Anti-Money Laundering and Real Estate

on Tuesday, October 30, 2018

 

 

Like most property buyers, you may have been saving up all your life to finally buy your first one bedroom apartment.  And now that you are about to fulfil your dream, your real estate agent is asking several questions: how you managed to put that sum together, what is your job, whether you inherited any money, whether you have multiple jobs, etc! You may be wondering why they are asking all the questions you would expect your bank to be asking. The simple answer to this question is that estate agents are subject to the same Anti-Money Laundering and Funding of Terrorism (AML / FT) regulation that a bank is subject to.

 

Real estate agents facilitate transactions involving the transfer of high value items (in this case properties) between parties and the resulting movement of money. These high-value transactions are susceptible to money laundering because the movement of large amount of money could be used to turn funds that were earned illicitly into clean funds.  How is this possible? 

 

 

Let’s consider the following scenario:

 

Mr. X has made a large sum of money by acting as a middle-man in a large transaction involving the trafficking of illegal substances. Now Mr. X is sitting on €500,000 which he would like to spend, hopefully without attracting the attention of the tax authorities. Mr. X really wants to buy the latest Maserati. If he tries to do this with the income he actually declares from the sales he makes through his portable hot dog stand, he may raise the attention of the Tax Compliance Unit who would ask how could he afford a luxury car. As always, Mr. X has a devious plan to launder some money, and he does it in the following manner:

 


 

Obviously the above requires some tact and manipulation, however when it comes to the extent that criminals are willing to go to launder the proceeds of their illegal activities, it is definitely not far-fetched.

 

This case explains one of the many reasons why authorities require real estate agents and other businesses selling valuable goods to perform Customer Due Diligence (CDD) / Know Your Customer (KYC) checks on their clients.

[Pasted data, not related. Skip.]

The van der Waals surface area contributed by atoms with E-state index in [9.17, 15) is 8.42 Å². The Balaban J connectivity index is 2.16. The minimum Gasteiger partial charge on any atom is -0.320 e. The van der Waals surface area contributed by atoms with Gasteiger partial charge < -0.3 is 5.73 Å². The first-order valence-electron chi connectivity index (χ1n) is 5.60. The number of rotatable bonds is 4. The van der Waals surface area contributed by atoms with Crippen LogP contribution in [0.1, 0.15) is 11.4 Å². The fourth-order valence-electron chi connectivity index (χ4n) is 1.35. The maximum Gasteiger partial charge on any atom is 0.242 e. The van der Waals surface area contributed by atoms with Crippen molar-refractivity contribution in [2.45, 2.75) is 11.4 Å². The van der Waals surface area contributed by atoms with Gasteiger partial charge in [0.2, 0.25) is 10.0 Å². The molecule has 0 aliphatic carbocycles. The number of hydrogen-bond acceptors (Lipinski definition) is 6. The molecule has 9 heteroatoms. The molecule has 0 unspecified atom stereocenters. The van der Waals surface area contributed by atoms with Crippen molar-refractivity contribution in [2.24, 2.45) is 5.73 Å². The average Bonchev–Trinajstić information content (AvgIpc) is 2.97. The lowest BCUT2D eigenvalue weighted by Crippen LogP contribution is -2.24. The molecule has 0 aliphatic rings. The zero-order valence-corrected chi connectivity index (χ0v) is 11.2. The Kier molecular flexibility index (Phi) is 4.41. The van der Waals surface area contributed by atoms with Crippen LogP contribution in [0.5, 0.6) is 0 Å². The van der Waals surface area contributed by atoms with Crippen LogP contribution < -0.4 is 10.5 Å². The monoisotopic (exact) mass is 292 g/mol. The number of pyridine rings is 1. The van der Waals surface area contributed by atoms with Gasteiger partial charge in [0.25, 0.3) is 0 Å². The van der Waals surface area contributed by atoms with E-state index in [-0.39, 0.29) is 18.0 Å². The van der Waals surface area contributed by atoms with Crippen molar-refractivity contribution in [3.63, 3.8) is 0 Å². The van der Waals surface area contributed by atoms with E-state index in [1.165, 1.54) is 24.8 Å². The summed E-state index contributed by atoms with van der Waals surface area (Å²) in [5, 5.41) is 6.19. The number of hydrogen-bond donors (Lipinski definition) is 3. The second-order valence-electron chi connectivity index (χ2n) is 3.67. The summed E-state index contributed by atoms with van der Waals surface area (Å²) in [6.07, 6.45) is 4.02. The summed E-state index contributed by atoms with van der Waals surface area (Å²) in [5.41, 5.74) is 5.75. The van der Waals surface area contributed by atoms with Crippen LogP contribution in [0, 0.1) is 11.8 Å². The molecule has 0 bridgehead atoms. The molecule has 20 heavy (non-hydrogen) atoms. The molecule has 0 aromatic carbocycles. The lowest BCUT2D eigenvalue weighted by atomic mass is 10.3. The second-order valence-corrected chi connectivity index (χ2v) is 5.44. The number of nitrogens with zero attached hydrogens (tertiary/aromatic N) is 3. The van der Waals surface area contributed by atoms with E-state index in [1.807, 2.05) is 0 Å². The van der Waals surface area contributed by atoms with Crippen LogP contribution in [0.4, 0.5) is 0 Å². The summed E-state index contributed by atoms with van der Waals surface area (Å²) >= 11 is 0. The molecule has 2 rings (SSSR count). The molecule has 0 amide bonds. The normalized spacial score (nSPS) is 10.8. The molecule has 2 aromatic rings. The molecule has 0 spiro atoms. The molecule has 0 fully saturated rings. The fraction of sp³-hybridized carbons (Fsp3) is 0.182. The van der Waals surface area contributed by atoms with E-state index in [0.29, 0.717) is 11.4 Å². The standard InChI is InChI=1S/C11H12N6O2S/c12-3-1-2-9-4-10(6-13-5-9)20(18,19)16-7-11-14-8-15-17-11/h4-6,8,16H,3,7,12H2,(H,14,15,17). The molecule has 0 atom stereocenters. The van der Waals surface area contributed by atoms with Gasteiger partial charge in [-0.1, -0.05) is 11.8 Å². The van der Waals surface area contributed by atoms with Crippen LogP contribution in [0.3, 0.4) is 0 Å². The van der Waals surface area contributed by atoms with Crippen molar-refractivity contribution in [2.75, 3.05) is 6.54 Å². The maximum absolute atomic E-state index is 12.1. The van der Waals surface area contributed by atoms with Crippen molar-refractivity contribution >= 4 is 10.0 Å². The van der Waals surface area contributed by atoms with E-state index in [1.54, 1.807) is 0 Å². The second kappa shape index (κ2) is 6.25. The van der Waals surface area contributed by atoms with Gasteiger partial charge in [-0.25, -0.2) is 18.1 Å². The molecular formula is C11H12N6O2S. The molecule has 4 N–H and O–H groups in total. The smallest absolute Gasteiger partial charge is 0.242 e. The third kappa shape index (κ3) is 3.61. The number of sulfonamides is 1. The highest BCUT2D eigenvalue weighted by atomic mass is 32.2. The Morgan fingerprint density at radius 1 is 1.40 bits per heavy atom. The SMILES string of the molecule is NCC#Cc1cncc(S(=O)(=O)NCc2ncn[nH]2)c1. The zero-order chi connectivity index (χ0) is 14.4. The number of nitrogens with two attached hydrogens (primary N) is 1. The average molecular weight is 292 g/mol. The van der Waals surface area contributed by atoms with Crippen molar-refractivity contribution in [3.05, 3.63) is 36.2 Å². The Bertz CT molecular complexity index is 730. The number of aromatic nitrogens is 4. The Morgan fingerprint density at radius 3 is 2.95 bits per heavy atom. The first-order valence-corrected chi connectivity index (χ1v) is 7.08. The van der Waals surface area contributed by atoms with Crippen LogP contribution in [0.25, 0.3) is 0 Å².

Now you should be able to understand why when purchasing a one-car garage for your commercial catering company, the estate agent will ask you to provide all the documents to prove that your company really exists and to confirm who the actual owners are, as well as the identifying documentation of all owners and directors.

 

 

In addition, due to the risk of facing devious people like Mr. X, the real estate agent has to invest in systems to be able to perform additional checks - such as those to ensure that clients are not politically exposed (PEPs) or sanctioned individuals (PEP and Sanction checks). In this manner, if Mr. X had already been sanctioned or was mentioned in any adverse media due to his dark past, the real estate agent would be alerted and as a result the transaction would not be completed, and the funds would have not been laundered.

 

The objective of performing such checks is to try to make it as hard as possible for criminals to launder the funds they would have earned through illegal activities and in turn decrease the volume of crime committed.

 

Dhalia has implemented a number of processes and checks, and invested in various systems such as StartKYC. This way we can make sure that our clients are not attempting to launder illegally earned funds. When we ask you certain questions or request documentation, you are helping in the fight against money laundering and funding of terrorism.